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**Creating new states of matter:**

Experiments with ultra-cold Fermi gases Selim Jochim MPI für Kernphysik and Universität Heidelberg Henning Moritz ETH Zürich

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**Today The molecular BEC – what can we do with it?**

Crossover to a gas of (weakly bound) Cooper pairs Fundamental excitations, gap Fermi Superfluidity With tunable interactions: Model system for High-TC superconductors, Neutron stars, Quark-Gluon Plasma and more ….

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**The molecular condensate:**

What makes it special? Why does it work? What can we do with it? How cold is it?

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**Change the magnetic field!**

molecular BEC na3 = 0.04

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**exploring the crossover**

na3 = 0.28 molecular BEC na3 = 0.04

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**exploring the crossover**

Bosons Fermions na3,kF|a| = na3 = 0.28 molecular BEC na3 = 0.04

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**exploring the crossover**

Bosons Fermions na3,kF|a| = na3 = 0.28 kF|a| = 6 molecular BEC na3 = 0.04

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**exploring the crossover**

Bosons Fermions na3,kF|a| = na3 = 0.28 kF|a| = 6 molecular BEC degenerate Fermi gas na3 = 0.04 kF|a| = 1 Bartenstein et al, PRL 92, (2004)

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**crossover reversible and lossless !**

reversibility BEC 1s Fermi gas 1s BEC BEC after 2s crossover reversible and lossless ! T/TF 0.03 in Fermi gas limit Carr et al.,PRL 92, (2004) for 90% condensate fraction in BEC limit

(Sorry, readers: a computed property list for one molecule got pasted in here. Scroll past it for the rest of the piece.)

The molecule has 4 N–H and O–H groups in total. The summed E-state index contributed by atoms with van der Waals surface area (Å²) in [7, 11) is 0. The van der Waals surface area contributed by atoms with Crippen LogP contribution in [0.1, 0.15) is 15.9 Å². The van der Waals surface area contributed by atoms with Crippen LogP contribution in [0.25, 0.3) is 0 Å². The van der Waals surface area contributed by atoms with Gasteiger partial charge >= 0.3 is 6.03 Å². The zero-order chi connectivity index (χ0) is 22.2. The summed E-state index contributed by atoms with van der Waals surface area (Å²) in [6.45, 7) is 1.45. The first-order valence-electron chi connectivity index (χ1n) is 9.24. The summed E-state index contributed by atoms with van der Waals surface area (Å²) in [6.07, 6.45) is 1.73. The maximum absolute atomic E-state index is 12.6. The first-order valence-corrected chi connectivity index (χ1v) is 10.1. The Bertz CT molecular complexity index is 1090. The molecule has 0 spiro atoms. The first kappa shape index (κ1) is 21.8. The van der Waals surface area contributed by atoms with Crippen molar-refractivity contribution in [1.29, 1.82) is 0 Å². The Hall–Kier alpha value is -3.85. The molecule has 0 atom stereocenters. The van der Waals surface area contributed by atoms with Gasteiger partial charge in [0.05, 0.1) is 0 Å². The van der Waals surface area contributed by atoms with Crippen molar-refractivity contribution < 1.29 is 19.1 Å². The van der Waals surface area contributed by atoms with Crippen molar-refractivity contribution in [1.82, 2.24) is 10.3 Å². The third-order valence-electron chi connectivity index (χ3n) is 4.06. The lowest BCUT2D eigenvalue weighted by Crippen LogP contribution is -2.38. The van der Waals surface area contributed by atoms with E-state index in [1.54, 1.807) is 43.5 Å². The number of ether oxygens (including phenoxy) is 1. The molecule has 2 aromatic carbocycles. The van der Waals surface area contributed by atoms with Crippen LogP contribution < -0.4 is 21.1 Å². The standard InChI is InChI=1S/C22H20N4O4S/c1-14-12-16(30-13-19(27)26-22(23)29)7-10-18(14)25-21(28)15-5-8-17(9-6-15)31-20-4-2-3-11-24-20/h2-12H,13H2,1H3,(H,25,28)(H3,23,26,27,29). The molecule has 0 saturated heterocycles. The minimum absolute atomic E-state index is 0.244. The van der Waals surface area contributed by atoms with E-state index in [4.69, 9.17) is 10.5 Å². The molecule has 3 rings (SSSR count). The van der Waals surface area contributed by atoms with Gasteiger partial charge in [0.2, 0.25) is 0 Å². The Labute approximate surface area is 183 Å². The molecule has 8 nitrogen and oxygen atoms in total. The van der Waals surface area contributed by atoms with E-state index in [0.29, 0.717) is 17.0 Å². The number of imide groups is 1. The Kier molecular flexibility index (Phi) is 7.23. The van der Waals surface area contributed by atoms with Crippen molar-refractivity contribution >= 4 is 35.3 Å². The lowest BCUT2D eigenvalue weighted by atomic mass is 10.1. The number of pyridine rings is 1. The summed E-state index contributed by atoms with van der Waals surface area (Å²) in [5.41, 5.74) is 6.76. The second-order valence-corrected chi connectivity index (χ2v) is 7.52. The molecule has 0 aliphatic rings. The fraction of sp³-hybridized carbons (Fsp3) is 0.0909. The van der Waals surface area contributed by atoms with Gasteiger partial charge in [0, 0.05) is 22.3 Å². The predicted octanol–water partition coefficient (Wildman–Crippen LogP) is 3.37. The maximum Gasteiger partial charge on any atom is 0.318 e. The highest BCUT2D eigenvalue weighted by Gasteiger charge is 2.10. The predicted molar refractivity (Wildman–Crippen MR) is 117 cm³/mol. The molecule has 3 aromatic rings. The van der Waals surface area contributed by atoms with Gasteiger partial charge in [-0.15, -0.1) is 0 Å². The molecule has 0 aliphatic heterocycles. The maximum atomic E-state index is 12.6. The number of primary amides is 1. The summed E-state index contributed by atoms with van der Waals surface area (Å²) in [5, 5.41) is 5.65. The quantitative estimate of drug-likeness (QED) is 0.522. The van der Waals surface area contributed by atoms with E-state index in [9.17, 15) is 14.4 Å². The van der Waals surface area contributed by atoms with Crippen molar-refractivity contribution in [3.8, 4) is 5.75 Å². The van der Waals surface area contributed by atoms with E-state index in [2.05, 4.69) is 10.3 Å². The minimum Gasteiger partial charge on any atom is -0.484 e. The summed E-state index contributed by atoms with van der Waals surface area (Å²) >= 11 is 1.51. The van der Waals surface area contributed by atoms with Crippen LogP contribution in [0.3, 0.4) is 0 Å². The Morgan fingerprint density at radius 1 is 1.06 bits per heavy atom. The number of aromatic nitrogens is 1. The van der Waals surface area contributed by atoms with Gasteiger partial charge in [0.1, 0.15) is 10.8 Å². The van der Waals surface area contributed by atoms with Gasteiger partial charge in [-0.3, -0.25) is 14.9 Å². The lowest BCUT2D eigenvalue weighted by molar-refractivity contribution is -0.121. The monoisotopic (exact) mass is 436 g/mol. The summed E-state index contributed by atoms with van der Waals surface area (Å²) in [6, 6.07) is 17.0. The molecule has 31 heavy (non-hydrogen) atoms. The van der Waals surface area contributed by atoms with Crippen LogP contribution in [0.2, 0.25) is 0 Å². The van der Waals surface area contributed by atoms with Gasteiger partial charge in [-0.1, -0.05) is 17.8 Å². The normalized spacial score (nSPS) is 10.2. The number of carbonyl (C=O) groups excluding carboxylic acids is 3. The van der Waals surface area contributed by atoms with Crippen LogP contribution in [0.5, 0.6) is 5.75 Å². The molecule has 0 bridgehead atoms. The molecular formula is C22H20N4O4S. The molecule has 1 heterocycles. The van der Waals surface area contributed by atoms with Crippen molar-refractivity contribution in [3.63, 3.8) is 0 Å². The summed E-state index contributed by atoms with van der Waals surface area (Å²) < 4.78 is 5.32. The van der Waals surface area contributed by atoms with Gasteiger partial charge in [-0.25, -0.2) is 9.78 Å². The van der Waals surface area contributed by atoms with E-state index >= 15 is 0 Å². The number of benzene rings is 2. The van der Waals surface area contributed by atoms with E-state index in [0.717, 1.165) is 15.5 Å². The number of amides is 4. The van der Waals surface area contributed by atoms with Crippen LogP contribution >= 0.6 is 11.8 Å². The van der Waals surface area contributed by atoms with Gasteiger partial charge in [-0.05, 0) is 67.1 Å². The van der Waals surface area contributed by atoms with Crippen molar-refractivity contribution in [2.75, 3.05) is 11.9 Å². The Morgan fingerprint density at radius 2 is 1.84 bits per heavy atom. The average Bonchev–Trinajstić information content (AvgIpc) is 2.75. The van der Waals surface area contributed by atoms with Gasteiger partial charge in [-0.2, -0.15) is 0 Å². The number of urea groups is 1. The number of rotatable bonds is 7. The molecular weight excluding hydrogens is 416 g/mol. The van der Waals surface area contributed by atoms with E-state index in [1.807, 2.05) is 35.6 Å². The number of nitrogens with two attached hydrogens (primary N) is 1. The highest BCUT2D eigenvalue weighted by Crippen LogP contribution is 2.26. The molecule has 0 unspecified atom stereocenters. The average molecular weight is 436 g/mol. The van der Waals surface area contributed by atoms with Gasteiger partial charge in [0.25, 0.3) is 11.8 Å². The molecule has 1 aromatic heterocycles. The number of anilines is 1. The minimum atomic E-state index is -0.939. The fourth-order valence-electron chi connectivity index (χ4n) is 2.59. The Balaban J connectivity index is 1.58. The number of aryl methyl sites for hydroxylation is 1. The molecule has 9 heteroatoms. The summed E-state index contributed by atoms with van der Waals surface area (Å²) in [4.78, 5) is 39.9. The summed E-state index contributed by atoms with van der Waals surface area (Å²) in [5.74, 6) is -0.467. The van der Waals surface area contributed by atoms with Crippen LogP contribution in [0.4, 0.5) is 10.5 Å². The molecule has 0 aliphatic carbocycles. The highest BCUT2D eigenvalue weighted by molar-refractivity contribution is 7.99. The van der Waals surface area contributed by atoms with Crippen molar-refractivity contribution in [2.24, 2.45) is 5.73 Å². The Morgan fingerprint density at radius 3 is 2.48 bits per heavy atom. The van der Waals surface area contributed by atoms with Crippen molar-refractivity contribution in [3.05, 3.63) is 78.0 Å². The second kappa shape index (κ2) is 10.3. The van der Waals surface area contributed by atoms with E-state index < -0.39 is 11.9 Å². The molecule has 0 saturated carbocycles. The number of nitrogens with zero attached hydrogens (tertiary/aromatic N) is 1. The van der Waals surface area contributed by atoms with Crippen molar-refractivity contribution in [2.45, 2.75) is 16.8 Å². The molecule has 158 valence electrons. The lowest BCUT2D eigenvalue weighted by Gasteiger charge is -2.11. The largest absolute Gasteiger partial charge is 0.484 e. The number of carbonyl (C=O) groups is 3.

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**BEC – BCS crossover 1980 crossover molecules Cooper pairs**

strong coupling Cooper pairs weak coupling crossover 1980

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**A tunable BEC-BCS gas! 6Li2 BEC critical temperature**

We can freely change the interaction without increasing the entropy B-field kBTF: Fermi energy Epair : pairing energy M. Holland et al., PRL (2001)

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**What determines the shape of a BEC?**

Noninteracting atoms: ground state of the trap

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**Shape of a BEC Interacting atoms: mean field**

V n = N/V N ri r Valid for na3<<1 !!!

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**Gross-Pitaevskii equation**

Describe system as single particle wave function external potential interaction chemical potential kinetic term Ignore kinetic term: Thomas-Fermi approx.

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**Size of a Fermi gas Ignoring interactions:**

With interactions: no analytic expression, even difficult to calculate numerically RF Fermi energy EF=kBTF

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Interacting Fermi gas Description difficult: kinetic energy is dominant (Fermi momentum), or of similar magnitude as interaction, simple mean field interaction only works for a<< 1/kF More general: scattering cross section is limited: